S2, E1 Be Right Back. Here’s another idea that is just so obviously awful that I’m sure a lot of people would take advantage of it. A young woman’s boyfriend is killed in an accident, and she is having trouble coping with it. Well, wouldn’t we all? But then she hears about a service that can bring him back … sort of. They can recreate a good approximation of him by analyzing his life history on the Internet. Every email he ever sent, every picture he ever posted, all his chats and social media. Naturally this works best for someone who spent a lot of time on various devices, and he was a heavy user. So at first “he” just sends text messages. But they are uncannily like the things he would have written. Soon they are able to duplicate his voice; she can talk on the phone with him. Next step, a visual recreation on the computer screen. And beyond that, they develop a kind of flesh robot that looks exactly like him, talks like him, moves like him, and is an even better lover than the boyfriend ever was. But the robot has no initiative, exists only to please her, and soon even that can wear pretty thin. They have not managed to instill any free will into this golem, so in the end he’s not really like the boyfriend was at all. You tell him to jump off a cliff, and he will do it. Is that any fun? I wouldn’t think so.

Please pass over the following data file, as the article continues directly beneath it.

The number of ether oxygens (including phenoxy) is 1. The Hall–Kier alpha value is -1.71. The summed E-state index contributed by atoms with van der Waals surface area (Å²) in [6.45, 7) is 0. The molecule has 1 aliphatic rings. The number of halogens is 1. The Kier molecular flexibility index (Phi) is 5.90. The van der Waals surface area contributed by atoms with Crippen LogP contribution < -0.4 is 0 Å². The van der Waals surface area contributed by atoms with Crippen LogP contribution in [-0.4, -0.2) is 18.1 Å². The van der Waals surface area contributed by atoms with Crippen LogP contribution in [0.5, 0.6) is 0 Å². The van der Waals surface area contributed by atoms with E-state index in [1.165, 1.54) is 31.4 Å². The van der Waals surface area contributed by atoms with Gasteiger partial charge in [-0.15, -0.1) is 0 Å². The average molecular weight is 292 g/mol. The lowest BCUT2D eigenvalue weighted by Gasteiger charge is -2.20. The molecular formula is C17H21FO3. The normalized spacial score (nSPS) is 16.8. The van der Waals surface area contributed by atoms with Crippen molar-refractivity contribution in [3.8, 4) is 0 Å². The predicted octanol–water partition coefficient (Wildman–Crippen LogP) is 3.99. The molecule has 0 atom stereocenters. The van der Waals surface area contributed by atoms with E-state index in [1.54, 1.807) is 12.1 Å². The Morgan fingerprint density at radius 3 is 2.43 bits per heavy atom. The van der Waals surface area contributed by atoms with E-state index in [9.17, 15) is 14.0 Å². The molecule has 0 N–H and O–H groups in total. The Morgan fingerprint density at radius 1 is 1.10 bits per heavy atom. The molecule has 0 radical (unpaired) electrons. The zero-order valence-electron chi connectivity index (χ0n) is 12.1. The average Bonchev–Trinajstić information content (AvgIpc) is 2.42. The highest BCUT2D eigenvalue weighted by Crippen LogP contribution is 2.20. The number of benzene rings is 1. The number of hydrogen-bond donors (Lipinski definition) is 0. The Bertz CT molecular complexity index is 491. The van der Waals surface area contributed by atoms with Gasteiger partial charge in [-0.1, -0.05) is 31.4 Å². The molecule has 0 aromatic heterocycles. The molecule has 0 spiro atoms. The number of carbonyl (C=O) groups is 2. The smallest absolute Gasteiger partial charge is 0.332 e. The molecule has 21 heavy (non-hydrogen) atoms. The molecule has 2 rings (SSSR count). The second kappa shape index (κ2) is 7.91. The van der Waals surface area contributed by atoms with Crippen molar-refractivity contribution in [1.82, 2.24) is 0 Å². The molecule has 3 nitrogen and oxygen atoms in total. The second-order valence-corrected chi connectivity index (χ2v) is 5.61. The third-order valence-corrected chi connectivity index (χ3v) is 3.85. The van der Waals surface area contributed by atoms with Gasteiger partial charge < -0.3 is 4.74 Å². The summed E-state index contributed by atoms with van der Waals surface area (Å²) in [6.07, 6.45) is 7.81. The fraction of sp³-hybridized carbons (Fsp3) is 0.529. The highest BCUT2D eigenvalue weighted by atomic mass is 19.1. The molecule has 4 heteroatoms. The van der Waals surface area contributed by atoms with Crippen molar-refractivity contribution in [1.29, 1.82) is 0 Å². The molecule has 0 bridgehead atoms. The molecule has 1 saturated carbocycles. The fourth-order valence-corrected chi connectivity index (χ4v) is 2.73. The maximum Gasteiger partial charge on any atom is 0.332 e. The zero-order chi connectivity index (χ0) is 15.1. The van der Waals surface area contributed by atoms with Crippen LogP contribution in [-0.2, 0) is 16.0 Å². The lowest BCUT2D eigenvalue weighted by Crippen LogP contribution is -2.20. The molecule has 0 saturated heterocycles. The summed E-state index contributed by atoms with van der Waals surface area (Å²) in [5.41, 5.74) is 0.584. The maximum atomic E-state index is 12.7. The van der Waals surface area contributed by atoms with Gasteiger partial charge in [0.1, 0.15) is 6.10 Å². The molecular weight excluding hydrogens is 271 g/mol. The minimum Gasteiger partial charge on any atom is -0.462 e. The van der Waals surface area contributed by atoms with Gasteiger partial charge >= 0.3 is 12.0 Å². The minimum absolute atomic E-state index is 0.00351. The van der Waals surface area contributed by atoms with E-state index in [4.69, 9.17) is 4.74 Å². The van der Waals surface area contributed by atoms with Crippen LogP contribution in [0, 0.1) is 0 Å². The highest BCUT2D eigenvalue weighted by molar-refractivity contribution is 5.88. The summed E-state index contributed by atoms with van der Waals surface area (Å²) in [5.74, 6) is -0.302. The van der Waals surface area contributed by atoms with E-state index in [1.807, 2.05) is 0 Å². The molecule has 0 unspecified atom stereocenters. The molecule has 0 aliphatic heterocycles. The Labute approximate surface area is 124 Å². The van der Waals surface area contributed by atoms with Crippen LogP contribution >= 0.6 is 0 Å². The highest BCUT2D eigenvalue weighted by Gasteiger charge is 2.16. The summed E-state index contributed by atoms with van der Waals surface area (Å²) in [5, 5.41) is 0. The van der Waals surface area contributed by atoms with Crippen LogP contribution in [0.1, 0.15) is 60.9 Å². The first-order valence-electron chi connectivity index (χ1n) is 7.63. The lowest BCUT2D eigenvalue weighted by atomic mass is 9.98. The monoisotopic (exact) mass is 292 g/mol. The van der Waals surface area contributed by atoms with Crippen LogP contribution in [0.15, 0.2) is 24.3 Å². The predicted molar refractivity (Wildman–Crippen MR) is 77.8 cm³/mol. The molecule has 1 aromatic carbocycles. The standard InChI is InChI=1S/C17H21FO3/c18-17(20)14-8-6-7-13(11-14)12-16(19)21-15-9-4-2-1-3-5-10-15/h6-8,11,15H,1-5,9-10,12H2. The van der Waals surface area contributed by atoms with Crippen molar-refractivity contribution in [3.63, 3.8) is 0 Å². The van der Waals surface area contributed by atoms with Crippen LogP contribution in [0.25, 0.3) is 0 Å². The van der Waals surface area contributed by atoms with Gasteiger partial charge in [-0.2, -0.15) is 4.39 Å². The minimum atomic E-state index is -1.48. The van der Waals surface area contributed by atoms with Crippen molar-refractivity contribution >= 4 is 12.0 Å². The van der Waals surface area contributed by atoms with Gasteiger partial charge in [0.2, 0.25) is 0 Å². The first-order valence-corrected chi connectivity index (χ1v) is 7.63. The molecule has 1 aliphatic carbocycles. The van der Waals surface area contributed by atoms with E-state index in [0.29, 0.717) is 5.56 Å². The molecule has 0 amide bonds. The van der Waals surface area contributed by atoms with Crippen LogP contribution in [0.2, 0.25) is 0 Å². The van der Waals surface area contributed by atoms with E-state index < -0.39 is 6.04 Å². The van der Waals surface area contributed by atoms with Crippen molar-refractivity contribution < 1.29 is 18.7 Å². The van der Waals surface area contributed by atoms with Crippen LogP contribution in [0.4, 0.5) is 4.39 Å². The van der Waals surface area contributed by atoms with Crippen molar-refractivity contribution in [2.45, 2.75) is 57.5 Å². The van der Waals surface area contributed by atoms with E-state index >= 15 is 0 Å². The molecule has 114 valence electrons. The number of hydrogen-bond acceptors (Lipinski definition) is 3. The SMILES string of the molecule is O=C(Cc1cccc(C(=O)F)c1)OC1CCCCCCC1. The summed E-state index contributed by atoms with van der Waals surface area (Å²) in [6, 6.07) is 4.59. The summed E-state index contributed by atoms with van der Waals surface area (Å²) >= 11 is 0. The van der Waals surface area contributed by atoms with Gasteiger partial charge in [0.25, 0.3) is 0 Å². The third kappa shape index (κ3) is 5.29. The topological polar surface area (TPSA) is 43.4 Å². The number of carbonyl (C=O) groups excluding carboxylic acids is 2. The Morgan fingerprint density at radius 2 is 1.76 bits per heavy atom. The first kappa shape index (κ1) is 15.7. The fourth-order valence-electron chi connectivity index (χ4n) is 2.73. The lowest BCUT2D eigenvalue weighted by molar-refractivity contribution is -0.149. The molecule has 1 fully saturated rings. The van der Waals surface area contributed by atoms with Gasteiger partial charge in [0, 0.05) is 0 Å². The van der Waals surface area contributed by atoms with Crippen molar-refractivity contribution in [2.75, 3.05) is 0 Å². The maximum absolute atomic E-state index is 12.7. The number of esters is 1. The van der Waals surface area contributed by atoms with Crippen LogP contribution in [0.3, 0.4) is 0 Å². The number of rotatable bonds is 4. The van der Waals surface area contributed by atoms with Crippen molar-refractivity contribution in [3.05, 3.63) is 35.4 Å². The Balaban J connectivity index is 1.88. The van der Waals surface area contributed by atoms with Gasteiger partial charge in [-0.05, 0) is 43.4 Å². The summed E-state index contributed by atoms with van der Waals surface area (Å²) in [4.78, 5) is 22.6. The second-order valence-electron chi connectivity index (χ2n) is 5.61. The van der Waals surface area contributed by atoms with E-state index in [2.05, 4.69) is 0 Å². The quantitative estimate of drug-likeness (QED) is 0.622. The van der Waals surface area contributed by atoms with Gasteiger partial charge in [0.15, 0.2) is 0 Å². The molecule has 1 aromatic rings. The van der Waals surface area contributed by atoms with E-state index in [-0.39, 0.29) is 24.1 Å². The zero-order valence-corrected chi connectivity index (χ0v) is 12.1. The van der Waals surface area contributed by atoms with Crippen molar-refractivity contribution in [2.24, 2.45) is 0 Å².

S2, E2 White Bear. There’s not really much I can say about this without issuing a SPOILER WARNING right up front here, because everything I want to say involves the surprise ending. So if you intend to watch this and want to be surprised, stop reading here. Really.